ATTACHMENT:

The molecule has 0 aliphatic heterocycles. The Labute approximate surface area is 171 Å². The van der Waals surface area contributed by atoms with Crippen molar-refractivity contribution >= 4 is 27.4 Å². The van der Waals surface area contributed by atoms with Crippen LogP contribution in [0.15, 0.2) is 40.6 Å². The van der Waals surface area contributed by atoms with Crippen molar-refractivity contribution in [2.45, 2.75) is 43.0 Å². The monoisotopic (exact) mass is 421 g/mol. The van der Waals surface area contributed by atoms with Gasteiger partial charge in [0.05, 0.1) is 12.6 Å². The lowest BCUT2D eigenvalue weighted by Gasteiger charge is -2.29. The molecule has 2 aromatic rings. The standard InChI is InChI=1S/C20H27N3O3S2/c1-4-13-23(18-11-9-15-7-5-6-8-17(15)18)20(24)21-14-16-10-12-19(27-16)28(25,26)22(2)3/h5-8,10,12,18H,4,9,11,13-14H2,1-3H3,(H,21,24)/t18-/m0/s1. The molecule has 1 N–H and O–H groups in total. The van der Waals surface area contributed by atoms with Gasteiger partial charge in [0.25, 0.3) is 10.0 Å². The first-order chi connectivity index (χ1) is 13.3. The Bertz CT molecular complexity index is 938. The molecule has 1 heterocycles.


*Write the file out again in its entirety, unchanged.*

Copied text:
The molecule has 0 aliphatic heterocycles. The Labute approximate surface area is 171 Å². The van der Waals surface area contributed by atoms with Crippen molar-refractivity contribution >= 4 is 27.4 Å². The van der Waals surface area contributed by atoms with Crippen LogP contribution in [0.15, 0.2) is 40.6 Å². The van der Waals surface area contributed by atoms with Crippen molar-refractivity contribution in [2.45, 2.75) is 43.0 Å². The monoisotopic (exact) mass is 421 g/mol. The van der Waals surface area contributed by atoms with Gasteiger partial charge in [0.05, 0.1) is 12.6 Å². The lowest BCUT2D eigenvalue weighted by Gasteiger charge is -2.29. The molecule has 2 aromatic rings. The standard InChI is InChI=1S/C20H27N3O3S2/c1-4-13-23(18-11-9-15-7-5-6-8-17(15)18)20(24)21-14-16-10-12-19(27-16)28(25,26)22(2)3/h5-8,10,12,18H,4,9,11,13-14H2,1-3H3,(H,21,24)/t18-/m0/s1. The molecule has 1 N–H and O–H groups in total. The van der Waals surface area contributed by atoms with Gasteiger partial charge in [0.25, 0.3) is 10.0 Å². The first-order chi connectivity index (χ1) is 13.3. The Bertz CT molecular complexity index is 938. The molecule has 1 heterocycles.